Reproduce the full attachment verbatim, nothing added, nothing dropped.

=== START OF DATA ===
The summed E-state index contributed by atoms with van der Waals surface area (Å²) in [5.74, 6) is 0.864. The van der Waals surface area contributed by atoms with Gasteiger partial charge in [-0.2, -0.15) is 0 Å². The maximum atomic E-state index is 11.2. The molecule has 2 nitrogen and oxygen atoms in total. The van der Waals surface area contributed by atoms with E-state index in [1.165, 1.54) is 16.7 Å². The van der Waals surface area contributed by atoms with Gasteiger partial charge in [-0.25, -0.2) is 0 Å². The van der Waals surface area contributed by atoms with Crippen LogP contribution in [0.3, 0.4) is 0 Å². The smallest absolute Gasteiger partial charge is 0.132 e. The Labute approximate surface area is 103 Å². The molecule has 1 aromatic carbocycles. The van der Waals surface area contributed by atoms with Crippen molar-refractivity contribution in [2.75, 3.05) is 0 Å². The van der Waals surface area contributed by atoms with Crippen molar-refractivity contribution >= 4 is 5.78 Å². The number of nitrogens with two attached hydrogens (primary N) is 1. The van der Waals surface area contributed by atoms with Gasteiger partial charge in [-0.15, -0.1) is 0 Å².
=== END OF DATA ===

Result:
The summed E-state index contributed by atoms with van der Waals surface area (Å²) in [5.74, 6) is 0.864. The van der Waals surface area contributed by atoms with Gasteiger partial charge in [-0.2, -0.15) is 0 Å². The maximum atomic E-state index is 11.2. The molecule has 2 nitrogen and oxygen atoms in total. The van der Waals surface area contributed by atoms with E-state index in [1.165, 1.54) is 16.7 Å². The van der Waals surface area contributed by atoms with Gasteiger partial charge in [-0.25, -0.2) is 0 Å². The van der Waals surface area contributed by atoms with Crippen LogP contribution in [0.3, 0.4) is 0 Å². The smallest absolute Gasteiger partial charge is 0.132 e. The Labute approximate surface area is 103 Å². The molecule has 1 aromatic carbocycles. The van der Waals surface area contributed by atoms with Crippen molar-refractivity contribution in [2.75, 3.05) is 0 Å². The van der Waals surface area contributed by atoms with Crippen molar-refractivity contribution >= 4 is 5.78 Å². The number of nitrogens with two attached hydrogens (primary N) is 1. The van der Waals surface area contributed by atoms with Gasteiger partial charge in [-0.15, -0.1) is 0 Å².